Main Photo: The LyvInn concept – imagined
Date: July 2020
Locations: Initial targets are Amsterdam, Paris, Berlin, Hamburg, Barcelona and London
No. of Keys: TBA
Owner: Navneet Bali, the former chairman of Meininger Hotels, has launched a hybrid brand combining extended stay and transient guests, under the name LyvInn.
The flag will target cities including Amsterdam, Paris, Berlin, Hamburg, Barcelona and London, under a freehold or leasehold model with potential for conversions.
Bali told us: “I’ve been thinking of this for some time. At Meininger I was focused on creating a hybrid model that catered to both the hotel and hostel markets. When I took over as CEO of Meininger in 2013 we were the first to call a hospitality product as a ‘hybrid’.
“LyvInn is also a hybrid but a combination of transient and extended stay, whereas Meininger is fully transient. My idea was to create another brand within the same demographic – young people. They have a different way of looking at the world. When they come out of university, when they start their first jobs, they need somewhere to live. They aren’t likely going to immediately be able to buy a flat and they enjoy the communal experience. It’s cheaper, everything’s taken care of – there are elements of co-working. COVID-19 means that it is likely to become more common to work from home, so you might also get start-ups taking space.”
Bali said that LyvInn aims to be the leader in providing spaces for young people to live in for work and travel. LyvInn will combine the efficient use of space by sharing communal spaces and facilities, with, he said, contemporary youthful design and state-of-the-art health and safety features. LyvInn aimed to create loyalty through strength of locations, whilst creating a secure environment suitable for home working or studying in a collaborative setting.
Bali added: “From a return per square metre point of view, it’s a small apartment. You have an apartment, a living space and a work space. You can work individually or in a team; it provides flexibility and a sense of community. People also want a trusted brand, particularly now, with the pandemic. They want a branded experience where they can feel safe.
“It’s also an extended-stay product, so it provides a more stable income from a landlord’s point of view. It’s a combination of Live and Inn, and provides for flexibility with a transient element, catering to families and young people, as well as businesses.”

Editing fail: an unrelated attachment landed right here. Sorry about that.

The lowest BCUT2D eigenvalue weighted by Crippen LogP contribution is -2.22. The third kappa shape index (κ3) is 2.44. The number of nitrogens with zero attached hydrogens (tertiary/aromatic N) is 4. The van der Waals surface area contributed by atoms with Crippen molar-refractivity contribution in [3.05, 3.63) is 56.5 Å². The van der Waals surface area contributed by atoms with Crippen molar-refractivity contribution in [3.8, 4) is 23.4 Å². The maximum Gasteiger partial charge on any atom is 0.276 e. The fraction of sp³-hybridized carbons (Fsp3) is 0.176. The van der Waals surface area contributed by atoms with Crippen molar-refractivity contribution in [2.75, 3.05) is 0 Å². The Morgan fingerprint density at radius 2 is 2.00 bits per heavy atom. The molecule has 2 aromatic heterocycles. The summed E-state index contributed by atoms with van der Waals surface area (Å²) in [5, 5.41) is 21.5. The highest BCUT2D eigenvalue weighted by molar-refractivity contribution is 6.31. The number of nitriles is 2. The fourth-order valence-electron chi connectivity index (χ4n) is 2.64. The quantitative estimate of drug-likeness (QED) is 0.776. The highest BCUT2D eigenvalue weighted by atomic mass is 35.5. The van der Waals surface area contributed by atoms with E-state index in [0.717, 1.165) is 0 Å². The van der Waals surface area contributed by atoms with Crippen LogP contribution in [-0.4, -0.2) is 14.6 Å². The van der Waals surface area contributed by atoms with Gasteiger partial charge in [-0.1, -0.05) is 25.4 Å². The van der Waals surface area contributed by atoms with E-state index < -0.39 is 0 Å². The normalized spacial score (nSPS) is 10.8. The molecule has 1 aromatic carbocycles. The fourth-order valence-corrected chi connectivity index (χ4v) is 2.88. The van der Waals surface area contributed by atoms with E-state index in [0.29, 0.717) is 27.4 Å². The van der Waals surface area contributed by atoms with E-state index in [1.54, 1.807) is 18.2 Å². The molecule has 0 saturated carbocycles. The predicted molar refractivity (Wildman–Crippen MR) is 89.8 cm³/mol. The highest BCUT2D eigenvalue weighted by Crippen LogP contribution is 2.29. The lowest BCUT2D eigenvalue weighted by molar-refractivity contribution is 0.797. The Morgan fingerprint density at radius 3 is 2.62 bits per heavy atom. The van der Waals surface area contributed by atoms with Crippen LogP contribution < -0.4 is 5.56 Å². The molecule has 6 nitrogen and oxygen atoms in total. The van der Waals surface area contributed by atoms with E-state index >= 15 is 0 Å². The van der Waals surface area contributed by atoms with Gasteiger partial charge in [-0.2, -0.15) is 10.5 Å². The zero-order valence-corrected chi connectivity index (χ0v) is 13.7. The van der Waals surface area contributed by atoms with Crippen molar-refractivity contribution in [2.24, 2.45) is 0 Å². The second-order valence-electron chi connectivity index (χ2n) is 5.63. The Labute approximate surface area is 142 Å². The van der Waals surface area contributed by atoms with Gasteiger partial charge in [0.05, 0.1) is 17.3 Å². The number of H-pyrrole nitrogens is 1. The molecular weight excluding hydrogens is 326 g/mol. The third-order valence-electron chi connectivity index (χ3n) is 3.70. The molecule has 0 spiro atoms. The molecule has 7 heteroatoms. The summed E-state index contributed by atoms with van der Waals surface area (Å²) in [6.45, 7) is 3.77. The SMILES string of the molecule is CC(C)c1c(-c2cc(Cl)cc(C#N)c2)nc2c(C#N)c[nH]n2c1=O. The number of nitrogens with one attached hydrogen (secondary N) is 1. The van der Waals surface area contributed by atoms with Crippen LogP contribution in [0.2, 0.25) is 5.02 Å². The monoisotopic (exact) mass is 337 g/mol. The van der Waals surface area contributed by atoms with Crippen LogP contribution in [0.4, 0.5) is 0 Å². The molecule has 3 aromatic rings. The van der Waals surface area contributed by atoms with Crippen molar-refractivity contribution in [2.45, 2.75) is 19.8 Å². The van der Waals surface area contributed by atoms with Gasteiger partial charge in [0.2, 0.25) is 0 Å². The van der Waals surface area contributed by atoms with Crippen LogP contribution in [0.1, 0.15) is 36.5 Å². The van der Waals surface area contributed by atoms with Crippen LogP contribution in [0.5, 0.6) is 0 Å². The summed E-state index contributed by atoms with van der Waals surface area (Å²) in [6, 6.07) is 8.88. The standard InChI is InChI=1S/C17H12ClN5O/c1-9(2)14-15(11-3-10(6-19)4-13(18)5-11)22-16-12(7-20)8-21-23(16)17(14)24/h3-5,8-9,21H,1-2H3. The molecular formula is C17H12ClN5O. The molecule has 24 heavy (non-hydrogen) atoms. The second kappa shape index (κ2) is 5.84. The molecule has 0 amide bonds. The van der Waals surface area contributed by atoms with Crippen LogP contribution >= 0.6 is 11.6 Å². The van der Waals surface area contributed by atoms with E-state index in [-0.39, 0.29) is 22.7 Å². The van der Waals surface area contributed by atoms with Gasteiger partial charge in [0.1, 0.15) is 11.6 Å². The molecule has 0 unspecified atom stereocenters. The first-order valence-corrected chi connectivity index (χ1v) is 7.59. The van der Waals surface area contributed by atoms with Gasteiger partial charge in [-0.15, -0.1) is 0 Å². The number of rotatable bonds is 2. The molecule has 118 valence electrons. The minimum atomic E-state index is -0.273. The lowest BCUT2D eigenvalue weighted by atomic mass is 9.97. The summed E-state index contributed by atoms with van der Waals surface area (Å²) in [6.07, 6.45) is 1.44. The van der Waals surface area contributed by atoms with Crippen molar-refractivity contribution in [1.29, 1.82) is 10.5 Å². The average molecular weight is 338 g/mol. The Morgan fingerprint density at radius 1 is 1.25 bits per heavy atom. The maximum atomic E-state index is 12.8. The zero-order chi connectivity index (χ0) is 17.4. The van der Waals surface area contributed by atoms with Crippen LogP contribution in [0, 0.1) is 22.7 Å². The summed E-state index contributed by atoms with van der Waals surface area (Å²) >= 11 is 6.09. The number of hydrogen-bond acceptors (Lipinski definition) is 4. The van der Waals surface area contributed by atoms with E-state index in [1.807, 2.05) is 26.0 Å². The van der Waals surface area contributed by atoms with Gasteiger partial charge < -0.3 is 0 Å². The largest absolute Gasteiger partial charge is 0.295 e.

Bali said that the group was looking for properties ranging from 5000 sq.meters to 30,000 sq.meters of GFA. These could be freehold or leasehold LyvInn could also acquire existing development sites or offices, apartment or hotel buildings that could be converted.
Commenting on the current opportunity in the sector, Bali said: “There’s going to be a bloodbath for conversion from hotels and office space. Why build from greenfield when you can convert? The model will be flexible depending on the location; that’s what you do with hybrids, you have an agile product that you can switch concept according to the location and when the market changes, you change.
“The important thing is to have a brand able to cater for this and there are not that many in this segment.”
Hospitality Insight: Conversions and extended stay. This is the current Greek chorus of the sector and Bali has popped up at just the right time to fulfil the dreams of hotel owners and investors looking at the sector with eager but querulous eyes. As we have seen throughout this results reason, extended stay is performing better than traditional hotels and now that everyone is piling deeper into it. Magnuson Hotels has launched a brand. Choice Hotels International is shopping for another.
But is it as easy as putting a Baby Belling in the corner of a room and telling the guest that you’ll be back in a week? No, sadly not. For one thing, the pandemic guest may be happy just to be away from their home/home office/home school/home hairdresser, but that doesn’t make them any less picky, so the old extended stay model of a grey box stacked on top of a lot of other grey boxes won’t cut it.
The new model is far more home-from-home – or aspirational home-from-home. Indeed, in markets such as the US, extended stay is pay-as-you-go housing. With the price of housing ever-growing, the move from residential being an investment to being a service is unlikely to be reversed soon.
For LyvInn, Bali is sticking with the mantra of revenue per square foot which served him so well at Meininger. For some reason this makes him at outlier in the sector, which continues to be fascinated by revpar and trying not to think about the revenue from ballrooms and where that fits in. A confusion for the sector, but not for investors who now, more than ever, want to know how well their money is working. Particularly now the ballroom ain’t dancing no more.
THPT Comment: If anyone can do it, Navneet Bali is the man…having built Meininger up, against the financial woes of the parent company, Bali has hit upon a great concept….we work meets hostel meets urban living…Well done and good luck.
First Seen: Hospitality Insights
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